• patricia Mar 31, 2014 @ 18:40

      You are so kind (as usual!), Sonya! Thank you for all the sharing! I think you are so right about the school application process: rejections can feels so personal, but those committes generally have a good sense of who would make a good match. “And isn’t it better to know upfront that independent thought, questioning the status quo, and looking beyond social norms are NOT what some schools want?” Absolutely! I respected the schools that accepted both of my older kids all the more, because I felt that they *got* them.

      • Sonya terBorg Apr 2, 2014 @ 8:49

        BTW…despite what I said above, I still say that it is the school’s loss to have turned away such an independent, thoughtful, thinker. She would be a positive addition to any classroom, anywhere. Best of luck – to you both! – as you start this new journey! xx

  • Nancy Carol Apr 2, 2014 @ 13:39

    GREAT ESSAY. Insightful. Risky. Thoughtful. I give it an A+. Hee-hee! 😉

    • patricia Apr 3, 2014 @ 9:02

      Nancy Carol, I think one of Lulu’s favorite parts about writing college application essays was that she wasn’t getting graded on them. Amazing how much grade-free writing encourages a writer’s voice, huh?

  • Eliza Twist Apr 6, 2014 @ 8:46

    I empathize with your agony in waiting for this excellent piece of news! What a gift that your girl already knows how to honor herself. She’ll be able to spend her early decades of adulthood doing something other than repairing that loss of conviction. I’m wondering if you considered the Residential College at University of Michigan. I am a graduate, though I didn’t begin there and beginning there is a big part of it since the entire college is contained in once building for the first two years. It’s like homeschooling for university and really wonderful in too many ways to list here. Anyway…I’ll catch up with you at the park and get the full story. In the meanwhile…congratulations to you both!

    • patricia Apr 10, 2014 @ 9:27

      We didn’t come across that particular program when L. was researching, but I’m glad you shared it here because others have asked about schools that seem more philosophically aligned with homeschoolers. Yes, hope to catch up with you at the park soon!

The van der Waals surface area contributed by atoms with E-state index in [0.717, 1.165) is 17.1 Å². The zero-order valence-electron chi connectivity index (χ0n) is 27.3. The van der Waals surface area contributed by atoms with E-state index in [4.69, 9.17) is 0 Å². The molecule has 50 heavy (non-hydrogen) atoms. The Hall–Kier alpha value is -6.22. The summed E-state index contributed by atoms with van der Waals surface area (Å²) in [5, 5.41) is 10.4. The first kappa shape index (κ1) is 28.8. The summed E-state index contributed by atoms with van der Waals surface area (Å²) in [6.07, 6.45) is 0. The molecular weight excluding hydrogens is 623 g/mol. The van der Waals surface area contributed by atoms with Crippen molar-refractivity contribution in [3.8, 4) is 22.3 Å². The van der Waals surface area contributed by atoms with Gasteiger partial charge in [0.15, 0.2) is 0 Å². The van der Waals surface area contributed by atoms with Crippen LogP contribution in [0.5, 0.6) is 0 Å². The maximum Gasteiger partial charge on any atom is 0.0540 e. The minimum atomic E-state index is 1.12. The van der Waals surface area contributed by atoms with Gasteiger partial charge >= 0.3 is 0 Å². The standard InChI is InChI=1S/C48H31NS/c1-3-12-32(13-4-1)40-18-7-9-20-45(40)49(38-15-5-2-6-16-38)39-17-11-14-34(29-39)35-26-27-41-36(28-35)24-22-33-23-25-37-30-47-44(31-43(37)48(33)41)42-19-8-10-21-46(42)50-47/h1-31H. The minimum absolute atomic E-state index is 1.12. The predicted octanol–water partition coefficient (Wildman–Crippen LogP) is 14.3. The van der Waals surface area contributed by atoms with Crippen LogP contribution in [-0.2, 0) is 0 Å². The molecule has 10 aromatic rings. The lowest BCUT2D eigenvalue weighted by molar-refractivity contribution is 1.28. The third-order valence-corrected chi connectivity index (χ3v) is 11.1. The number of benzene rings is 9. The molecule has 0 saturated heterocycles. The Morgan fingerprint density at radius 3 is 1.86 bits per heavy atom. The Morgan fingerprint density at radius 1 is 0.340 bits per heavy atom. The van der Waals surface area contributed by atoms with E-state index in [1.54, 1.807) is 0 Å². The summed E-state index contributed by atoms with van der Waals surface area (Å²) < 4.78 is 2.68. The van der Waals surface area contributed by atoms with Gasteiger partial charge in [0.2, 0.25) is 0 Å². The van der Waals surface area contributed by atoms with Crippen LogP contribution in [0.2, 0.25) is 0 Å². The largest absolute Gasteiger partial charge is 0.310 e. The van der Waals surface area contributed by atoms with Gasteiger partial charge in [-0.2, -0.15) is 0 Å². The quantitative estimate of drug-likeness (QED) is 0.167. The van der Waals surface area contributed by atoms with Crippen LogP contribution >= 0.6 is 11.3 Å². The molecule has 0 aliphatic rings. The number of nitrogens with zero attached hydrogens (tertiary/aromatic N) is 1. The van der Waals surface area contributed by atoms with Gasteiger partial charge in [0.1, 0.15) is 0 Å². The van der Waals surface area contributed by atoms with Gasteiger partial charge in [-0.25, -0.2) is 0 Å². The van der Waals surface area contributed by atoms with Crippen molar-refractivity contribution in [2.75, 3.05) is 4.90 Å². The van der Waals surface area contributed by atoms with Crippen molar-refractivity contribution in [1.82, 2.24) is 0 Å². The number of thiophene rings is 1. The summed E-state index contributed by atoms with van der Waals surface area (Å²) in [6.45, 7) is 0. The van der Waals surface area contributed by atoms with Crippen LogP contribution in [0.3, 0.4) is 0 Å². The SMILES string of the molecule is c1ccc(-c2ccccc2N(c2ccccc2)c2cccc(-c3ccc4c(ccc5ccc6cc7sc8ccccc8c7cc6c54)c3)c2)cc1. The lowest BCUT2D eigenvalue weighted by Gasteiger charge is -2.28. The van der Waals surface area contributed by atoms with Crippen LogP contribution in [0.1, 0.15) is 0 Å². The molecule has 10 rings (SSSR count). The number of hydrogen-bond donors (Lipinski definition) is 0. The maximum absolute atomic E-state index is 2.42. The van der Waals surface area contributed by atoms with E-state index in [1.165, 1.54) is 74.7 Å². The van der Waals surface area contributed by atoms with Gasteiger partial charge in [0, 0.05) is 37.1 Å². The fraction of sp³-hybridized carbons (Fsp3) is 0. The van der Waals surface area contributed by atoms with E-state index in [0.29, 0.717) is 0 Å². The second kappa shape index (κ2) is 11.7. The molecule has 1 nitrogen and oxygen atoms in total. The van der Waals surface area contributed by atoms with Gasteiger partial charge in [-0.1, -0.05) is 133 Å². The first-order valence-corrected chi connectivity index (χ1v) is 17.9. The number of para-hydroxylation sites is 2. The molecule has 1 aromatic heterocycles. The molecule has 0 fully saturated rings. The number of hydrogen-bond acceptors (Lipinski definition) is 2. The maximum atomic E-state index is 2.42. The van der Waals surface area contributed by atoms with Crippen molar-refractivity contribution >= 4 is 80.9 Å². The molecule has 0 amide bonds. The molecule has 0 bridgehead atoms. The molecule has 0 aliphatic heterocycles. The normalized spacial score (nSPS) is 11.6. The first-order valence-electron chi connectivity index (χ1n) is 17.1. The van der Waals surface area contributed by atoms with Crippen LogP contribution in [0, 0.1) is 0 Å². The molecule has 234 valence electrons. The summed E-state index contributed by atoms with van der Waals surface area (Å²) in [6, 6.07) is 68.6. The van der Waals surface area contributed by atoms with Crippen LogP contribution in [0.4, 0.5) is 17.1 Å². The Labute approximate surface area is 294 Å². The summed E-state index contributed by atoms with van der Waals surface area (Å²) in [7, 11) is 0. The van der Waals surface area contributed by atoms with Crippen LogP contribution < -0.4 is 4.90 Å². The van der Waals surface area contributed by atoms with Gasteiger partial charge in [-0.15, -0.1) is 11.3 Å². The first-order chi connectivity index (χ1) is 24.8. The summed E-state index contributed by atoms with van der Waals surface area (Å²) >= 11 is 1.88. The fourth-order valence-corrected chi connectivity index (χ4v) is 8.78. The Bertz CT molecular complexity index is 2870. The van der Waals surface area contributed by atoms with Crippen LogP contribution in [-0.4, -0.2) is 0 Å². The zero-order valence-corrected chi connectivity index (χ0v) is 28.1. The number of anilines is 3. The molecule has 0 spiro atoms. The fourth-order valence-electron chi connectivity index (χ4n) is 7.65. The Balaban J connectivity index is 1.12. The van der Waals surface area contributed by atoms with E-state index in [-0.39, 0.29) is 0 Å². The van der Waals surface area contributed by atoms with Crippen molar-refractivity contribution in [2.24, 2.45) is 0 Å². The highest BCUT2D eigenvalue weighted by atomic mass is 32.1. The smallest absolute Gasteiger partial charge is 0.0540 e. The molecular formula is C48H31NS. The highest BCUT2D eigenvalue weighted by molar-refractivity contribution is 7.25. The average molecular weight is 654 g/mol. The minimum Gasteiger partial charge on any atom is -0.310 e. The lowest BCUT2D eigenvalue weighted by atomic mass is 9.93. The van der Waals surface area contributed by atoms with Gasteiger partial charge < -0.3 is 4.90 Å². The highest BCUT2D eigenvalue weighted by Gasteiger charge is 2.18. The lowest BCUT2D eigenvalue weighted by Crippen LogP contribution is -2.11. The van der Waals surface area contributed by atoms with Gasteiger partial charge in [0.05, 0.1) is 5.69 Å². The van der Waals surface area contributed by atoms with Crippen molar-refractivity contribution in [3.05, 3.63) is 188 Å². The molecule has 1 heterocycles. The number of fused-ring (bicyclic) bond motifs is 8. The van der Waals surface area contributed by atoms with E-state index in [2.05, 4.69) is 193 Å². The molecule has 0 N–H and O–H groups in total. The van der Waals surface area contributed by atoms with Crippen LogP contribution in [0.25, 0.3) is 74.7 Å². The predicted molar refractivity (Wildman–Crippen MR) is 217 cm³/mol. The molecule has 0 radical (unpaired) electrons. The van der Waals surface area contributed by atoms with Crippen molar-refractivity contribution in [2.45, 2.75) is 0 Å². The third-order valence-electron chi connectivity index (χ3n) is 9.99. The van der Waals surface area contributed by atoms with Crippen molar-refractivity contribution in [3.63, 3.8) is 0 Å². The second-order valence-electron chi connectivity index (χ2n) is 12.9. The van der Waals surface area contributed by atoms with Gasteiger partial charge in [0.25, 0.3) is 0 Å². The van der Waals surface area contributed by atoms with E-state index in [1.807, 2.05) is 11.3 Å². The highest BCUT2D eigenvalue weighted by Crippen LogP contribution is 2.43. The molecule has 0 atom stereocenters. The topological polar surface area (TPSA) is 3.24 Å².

• Rhonda Apr 10, 2014 @ 13:36

    As a former public high school teacher in a Title 1 school, I’m encouraged to have read your daughter’s essay on starting an alternative school. The youngest generation is creating our future world. I’m sure in college she’ll learn about the hard economic facts of most families, and how best to meet the needs of those students whose parents can’t afford to homeschool their children. Best wishes in the creation of your dream school!! It’s really not all about college entry, is it?

    • patricia Apr 15, 2014 @ 9:30

      I’m a former public school teacher too, Rhonda. It’s hard to say what will happen with schools in the future–alternative and otherwise–but I do get a sense that the homeschooling model of flexibility and encouraging individuals’ interests is starting to have an influence. It’s hard to say, too, what my daughter will do with her own education, but I know it will be interesting! No, it isn’t all about college entry. Education really needs to be about helping young people understand themselves and their interests. Everything falls into place if you start there. Thank you for your comment!